On Treatment of Women in Islam.’Burqa.

“In most countries surveyed, majorities of Muslim women as well as men agree that a wife is always obliged to obey her husband. Indeed, more than nine-in-ten Muslims in Iraq (92%), Morocco (92%), Tunisia (93%), Indonesia (93%), Afghanistan (94%) and Malaysia (96%) express this view. At the same time, majorities in many countries surveyed say a woman should be able to decide for herself whether to wear a veil.”

Conflict between Science ,Religion and Modern Society.

“Overall, the survey finds that most Muslims see no inherent tension between being religiously devout and living in a modern society. Nor do they see any conflict between religion and science. Many favor democracy over authoritarian rule, believe that humans and other living things have evolved over time and say they personally enjoy Western movies, music and television – even though most think Western popular culture undermines public morality’

American Muslims View.

‘The new survey also allows some comparisons with prior Pew Research Center surveys of Muslims in the United States. Like most Muslims worldwide, U.S. Muslims generally express strong commitment to their faith and tend not to see an inherent conflict between being devout and living in a modern society. But American Muslims are much more likely than Muslims in other countries to have close friends who do not share their faith, and they are much more open to the idea that many religions – not only Islam – can lead to eternal life in heaven. At the same time, U.S. Muslims are less inclined than their co-religionists around the globe to believe in evolution; on this subject, they are closer to U.S. Christians.’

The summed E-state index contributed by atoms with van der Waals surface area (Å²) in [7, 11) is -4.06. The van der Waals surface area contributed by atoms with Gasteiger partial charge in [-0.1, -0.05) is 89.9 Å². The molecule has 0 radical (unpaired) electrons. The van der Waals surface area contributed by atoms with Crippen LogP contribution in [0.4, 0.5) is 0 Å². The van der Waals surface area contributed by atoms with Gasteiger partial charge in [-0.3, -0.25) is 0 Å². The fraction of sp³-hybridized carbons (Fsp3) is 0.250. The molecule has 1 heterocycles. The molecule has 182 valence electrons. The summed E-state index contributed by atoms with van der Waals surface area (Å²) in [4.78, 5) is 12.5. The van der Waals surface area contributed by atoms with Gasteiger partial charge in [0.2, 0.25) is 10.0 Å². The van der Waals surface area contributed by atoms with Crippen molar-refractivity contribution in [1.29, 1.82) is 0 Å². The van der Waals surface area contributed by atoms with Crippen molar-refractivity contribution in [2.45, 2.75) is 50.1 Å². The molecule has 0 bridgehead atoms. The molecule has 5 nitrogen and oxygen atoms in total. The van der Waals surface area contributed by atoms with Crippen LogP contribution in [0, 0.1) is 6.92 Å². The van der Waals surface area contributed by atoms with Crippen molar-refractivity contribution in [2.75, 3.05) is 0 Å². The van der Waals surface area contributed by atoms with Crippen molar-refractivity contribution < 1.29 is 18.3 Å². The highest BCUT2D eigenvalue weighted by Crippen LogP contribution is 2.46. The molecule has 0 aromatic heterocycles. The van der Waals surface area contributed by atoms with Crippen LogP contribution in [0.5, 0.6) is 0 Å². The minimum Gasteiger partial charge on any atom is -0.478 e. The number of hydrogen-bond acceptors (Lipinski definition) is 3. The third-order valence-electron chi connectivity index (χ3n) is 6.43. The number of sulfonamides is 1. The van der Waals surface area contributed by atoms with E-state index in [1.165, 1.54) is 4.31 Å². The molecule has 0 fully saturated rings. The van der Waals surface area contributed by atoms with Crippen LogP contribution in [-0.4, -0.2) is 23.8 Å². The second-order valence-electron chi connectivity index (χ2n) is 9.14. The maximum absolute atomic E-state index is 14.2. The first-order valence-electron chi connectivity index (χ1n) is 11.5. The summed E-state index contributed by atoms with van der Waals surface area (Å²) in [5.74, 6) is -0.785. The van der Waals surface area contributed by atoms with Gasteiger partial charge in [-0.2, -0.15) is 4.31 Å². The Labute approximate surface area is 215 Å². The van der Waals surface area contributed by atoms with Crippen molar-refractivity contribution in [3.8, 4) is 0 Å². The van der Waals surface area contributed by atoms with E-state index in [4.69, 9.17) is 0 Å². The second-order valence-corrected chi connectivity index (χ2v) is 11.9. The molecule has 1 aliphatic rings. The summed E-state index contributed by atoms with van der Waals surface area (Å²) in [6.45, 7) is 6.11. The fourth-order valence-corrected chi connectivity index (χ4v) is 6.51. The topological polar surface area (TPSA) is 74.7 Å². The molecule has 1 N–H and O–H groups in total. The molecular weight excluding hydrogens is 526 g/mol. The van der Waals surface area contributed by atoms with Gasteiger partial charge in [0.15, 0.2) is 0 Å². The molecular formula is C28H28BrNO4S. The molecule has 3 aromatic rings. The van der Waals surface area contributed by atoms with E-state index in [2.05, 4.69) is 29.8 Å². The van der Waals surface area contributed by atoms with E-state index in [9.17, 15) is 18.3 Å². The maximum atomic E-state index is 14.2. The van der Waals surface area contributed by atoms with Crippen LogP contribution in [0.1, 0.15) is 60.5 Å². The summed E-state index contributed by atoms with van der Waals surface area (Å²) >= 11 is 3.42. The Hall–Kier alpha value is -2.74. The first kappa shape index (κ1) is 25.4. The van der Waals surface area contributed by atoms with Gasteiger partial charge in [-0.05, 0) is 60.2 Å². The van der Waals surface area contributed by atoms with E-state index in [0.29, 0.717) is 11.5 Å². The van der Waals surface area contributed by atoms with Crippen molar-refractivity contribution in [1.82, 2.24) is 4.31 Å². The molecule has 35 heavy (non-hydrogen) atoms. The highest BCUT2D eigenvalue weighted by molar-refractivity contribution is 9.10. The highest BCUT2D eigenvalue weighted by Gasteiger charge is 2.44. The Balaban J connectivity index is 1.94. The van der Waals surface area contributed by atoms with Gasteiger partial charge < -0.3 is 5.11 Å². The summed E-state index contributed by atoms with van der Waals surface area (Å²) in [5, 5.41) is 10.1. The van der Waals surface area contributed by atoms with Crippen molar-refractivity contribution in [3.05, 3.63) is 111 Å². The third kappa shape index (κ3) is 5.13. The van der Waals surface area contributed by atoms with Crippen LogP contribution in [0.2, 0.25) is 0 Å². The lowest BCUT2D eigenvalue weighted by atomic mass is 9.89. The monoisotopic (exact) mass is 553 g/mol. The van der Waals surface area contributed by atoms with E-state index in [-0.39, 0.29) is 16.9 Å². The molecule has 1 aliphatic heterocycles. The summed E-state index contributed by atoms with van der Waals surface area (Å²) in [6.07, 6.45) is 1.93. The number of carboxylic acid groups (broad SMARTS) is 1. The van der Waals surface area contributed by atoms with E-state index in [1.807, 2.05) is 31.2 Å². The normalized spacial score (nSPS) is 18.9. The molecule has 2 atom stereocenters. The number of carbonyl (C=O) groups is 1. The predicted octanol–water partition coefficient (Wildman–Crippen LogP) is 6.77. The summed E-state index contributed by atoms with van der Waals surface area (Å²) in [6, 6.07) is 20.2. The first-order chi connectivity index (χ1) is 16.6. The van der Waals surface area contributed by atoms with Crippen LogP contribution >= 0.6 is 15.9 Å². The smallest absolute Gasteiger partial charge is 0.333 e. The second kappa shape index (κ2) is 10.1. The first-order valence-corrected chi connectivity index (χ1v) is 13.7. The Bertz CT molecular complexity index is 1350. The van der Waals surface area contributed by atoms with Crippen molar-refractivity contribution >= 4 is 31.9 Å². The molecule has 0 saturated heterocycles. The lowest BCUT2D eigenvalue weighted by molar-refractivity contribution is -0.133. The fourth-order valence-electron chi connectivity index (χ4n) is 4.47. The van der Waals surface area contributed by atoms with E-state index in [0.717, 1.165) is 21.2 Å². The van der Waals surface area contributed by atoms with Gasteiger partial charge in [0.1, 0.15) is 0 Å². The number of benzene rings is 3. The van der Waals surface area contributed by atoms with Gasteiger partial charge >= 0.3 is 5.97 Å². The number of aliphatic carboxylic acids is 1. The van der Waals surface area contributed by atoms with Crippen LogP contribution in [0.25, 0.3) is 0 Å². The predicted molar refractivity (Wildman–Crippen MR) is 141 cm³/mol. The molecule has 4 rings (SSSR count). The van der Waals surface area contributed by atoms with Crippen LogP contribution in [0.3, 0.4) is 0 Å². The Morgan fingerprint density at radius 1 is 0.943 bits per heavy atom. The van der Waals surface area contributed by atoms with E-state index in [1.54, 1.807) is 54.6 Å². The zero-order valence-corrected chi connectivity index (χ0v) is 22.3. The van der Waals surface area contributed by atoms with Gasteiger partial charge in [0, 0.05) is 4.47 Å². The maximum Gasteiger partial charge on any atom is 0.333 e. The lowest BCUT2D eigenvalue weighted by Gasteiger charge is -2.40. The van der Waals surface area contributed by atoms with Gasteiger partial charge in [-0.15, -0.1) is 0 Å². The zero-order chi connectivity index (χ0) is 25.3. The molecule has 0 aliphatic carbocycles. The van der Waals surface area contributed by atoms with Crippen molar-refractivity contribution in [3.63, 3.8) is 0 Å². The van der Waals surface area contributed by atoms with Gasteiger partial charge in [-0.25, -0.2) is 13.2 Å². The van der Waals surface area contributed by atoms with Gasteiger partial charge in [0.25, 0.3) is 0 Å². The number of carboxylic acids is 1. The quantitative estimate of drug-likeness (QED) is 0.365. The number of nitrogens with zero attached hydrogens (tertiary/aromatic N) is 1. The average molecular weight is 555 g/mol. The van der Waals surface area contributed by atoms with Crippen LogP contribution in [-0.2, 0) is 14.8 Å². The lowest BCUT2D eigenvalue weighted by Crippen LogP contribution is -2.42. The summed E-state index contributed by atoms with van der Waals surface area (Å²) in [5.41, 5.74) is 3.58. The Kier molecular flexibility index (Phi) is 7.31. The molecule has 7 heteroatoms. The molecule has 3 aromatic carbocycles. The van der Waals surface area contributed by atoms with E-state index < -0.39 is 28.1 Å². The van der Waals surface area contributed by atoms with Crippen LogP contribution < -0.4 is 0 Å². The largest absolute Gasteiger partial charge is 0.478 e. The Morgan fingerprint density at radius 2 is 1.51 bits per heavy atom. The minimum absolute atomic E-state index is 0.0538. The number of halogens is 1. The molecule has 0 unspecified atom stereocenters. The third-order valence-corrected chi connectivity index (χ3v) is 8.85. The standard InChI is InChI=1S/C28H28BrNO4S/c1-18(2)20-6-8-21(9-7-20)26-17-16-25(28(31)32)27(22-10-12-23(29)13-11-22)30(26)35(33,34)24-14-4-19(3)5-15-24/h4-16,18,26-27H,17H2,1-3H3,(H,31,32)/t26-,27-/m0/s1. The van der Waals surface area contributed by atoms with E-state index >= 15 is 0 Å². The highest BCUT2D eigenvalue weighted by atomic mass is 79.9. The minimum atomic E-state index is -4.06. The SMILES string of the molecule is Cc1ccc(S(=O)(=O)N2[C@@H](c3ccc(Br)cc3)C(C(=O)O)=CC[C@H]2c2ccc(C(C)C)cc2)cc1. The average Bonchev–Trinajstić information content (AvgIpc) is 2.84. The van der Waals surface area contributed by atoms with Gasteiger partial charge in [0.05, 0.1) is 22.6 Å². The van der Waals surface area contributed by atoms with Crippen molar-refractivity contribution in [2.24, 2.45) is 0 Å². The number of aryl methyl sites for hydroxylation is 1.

Full Report at The Source;

http://www.pewforum.org/Muslim/the-worlds-muslims-religion-politics-society-exec.aspx

Sex Facts US

In Sex, US on February 16, 2013 at 07:18

Same Sex Marriage US

Same Sex Marriage US

 

1.At least one in four teenage girls nationwide has a sexually transmitted disease, or more than 3 million teens, according to the first study of its kind in this age group.(usatoDay 27/5/2008)

2.Glamydia Syphilis (primary and secondary)

Cases reported in 2011: 1,412,791 Cases reported in 2011: 13,970
R ate per 100,000 people: 457.6; increase of 8% since 2010 Rate per 100,000 people: 4.5; unchanged from 2010
This rise is most likely due to increased screening, The overall steady trend masks declining infections
expanded use of more sensitive tests and more among women and increases among men,
complete national reporting particularly gay and bisexual men
Gonorrhea Syphilis (congenital)
Cases reported in 2011: 321,849 C ases reported in 2011: 360
Rate per 100,000 people: 104.2; 4% increase since 2010 Rate per 100,000 live births: 8.5; 7% decrease since 2010
Though rates remain at near-historic lows, this is the Since 2008, the rate has decreased by nearly
second consecutive year of increases 20 percent

Both young men and young women are heavily affected by STDs — but young women face the most serious long-term
health consequences. Left untreated, these diseases can silently steal a woman’s chance to have children later in life; it is
estimated that undiagnosed STDs cause 24,000 women to become infertile each year.

( ://www.cdc.gov/std/stats11/trends-2011.pdf)